Tagged: razer, Naga, Lefties
So, after a few years of regular use, I wore out my Razer Lachesis. I am a lefty who never sold out to the right-handed world of computer peripherals. Joysticks do not count, I am naturally right-handed with those for some reason... scissors too... but that is beside the point. Most of the mice out there, for me to use at least, are ambidextrous and thus symmetric.
The Razer Naga (2014) is the first truly left handed mouse that I have owned. These are my impressions over my first day of usage.
Being a left-handed mouse Razer decided that it would, by default, switch the left and right mouse buttons. This can be changed in the drivers by first assigning your right mouse button to a left mouse button and then assigning your left mouse button to a right mouse button. Not the other way around.
The reason for this user experience seems to be, since all changes in the driver are applied immediately (without "ok" or "apply" buttons), Razer did not want users to accidentally lose every left mouse button. Imagine fixing that problem without a left mouse button. I would have prefered the app to, instead, fire a popup telling users to bind something else to "left mouse button" before removing it. Greying out the box is confusing and users might think they cannot, ever, rebind that button. That is just a minor complaint.
A slightly bigger issue is how they included a tilt-wheel without allowing the drivers to bind ScrollLeft and ScrollRight events. This can easily be fixed with a Razer Synapse update but why was that not included at launch? They are aware of the problem, too, as their support pages suggest users bind scroll wheel tilt to keyboard left and right. A great alternative for web browsers, but will not work in Photoshop or word processors.
Yes, you can make a custom profile for each application to input whatever horizontally scrolls them; better yet, just let us bind left and right scroll commands. Do it Razer! Dooooo it!
Weird quirks in the drivers aside, I really like the mouse. Each of the buttons, both in the side and on the top, are crisp. The build quality is solid. The body is comfortable. My only (physical) complaint is that the mouse body tends to get quite warm if you hold it for a couple of hours. That is, it feels warmer than other mice I have used. Otherwise it is basically what I have been looking for over the last decade.
So many buttons to bind!
Subject: Cases and Cooling | September 17, 2013 - 04:05 PM | Jeremy Hellstrom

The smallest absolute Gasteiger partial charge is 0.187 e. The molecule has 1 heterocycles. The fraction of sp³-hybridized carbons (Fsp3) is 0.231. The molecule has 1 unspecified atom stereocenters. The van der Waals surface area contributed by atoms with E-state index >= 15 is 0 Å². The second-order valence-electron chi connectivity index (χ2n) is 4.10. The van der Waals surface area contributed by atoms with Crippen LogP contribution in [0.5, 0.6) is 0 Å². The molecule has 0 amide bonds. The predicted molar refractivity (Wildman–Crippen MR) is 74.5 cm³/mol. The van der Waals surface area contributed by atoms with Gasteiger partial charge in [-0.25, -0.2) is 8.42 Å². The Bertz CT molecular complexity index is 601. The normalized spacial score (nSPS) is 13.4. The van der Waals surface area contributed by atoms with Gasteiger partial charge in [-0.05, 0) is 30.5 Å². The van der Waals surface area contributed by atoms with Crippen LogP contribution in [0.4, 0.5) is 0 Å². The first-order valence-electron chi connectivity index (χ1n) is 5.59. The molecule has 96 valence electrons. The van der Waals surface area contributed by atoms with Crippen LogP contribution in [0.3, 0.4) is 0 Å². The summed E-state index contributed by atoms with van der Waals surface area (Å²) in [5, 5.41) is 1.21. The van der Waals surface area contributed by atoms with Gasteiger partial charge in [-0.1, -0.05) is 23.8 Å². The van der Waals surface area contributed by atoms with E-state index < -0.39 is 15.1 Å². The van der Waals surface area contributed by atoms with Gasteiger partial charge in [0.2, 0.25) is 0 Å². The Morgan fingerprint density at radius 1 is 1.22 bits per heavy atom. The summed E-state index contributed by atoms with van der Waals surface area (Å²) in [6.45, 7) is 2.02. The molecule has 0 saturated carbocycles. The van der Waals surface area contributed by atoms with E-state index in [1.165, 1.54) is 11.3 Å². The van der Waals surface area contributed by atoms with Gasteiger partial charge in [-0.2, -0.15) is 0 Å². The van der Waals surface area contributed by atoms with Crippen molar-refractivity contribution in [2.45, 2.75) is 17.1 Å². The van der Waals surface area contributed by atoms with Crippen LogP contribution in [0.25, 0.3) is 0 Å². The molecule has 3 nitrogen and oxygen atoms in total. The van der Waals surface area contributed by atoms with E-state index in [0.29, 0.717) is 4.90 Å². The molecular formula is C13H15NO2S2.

Tagged: akasa, venom medusa, air cooling, heatsink
If you are looking for a cooler that screams high performance then the Akasa Venom Medusa is the heatsink for you, assuming you have a double wide case. At 1.3kg this is one of the heaviest coolers on the market, with measurements of 129.5x144x163mm (5x5.7x6.4") without fans, it is also one of the largest. The two 140mm fans [H]ard|OCP used in their testing ensured that the cooler performed very quietly and it performs as well as any of the other high end aircoolers on the market. The one drawback is the price, at $85 it costs almost as much as some self contained watercoolers.
"Akasa is a smaller thermal solution company that does have a solid reputation. The Venom Medusa CPU air cooler is a massive unit that promises better cooling with eight high capacity heatpipes, dual 14cm "Viper" fans that promise more airflow, most of all we get promised it is a "Monster of All Extremes." Does it have a place in your next build?"
Here are some more Cases & Cooling reviews from around the web:
- Raijintek Themis @ techPowerUp
- Silverstone AR01 and AR02 CPU Cooler Review @ HiTech Legion
- Thermalright AXP-200 Low-Profile CPU Cooler @ NikKTech
- The Best CPU Coolers: 10-Way Roundup @ Techspot
- XSPC Raystorm 750 EX240 Liquid Cooling Kit Upgrade @ HiTech Legion
- SilverStone SST-TD03 All-In-One Liquid CPU Cooler @ Benchmark Reviews
- Fractal Arc Midi R2 Computer Case Review @ Madshrimps
- Lian Li PC-Q28 Aluminum Mini-ITX Tower PC Case @ Benchmark Reviews
- Corsair Hydro Series H100i Extreme Performance CPU Cooler Review @ Legit Reviews
- Zalman Reserator 3 Max watercooling setup @ Rbmods
- NZXT Kraken X40 & X60 CPU Water Cooler Reviews @ Legit Reviews
- Fractal Design Arc Midi R2 Mid-Tower Chassis Review @ Techgage
- Corsair Carbide 330R Silent Mid-Tower Case Review @ HiTech Legion
- Corsair Obsidian 900D Super Tower Case @ NikKTech
- Phanteks Enthoo Primo Full-Tower Case Review @ HiTech Legion
- Corsair Carbide Series 330R Quiet Case @ Kitguru
- Antec GX700 ATX Computer Case @ [H]ard|OCP
- Rosewill Throne Full Tower Case Review @ Hardware Canucks
- Aerocool GT-S (Black Edition) Chassis @ Funky Kit
- EVGA Hadron Air Mini ITX Case Review @ Hardware Canucks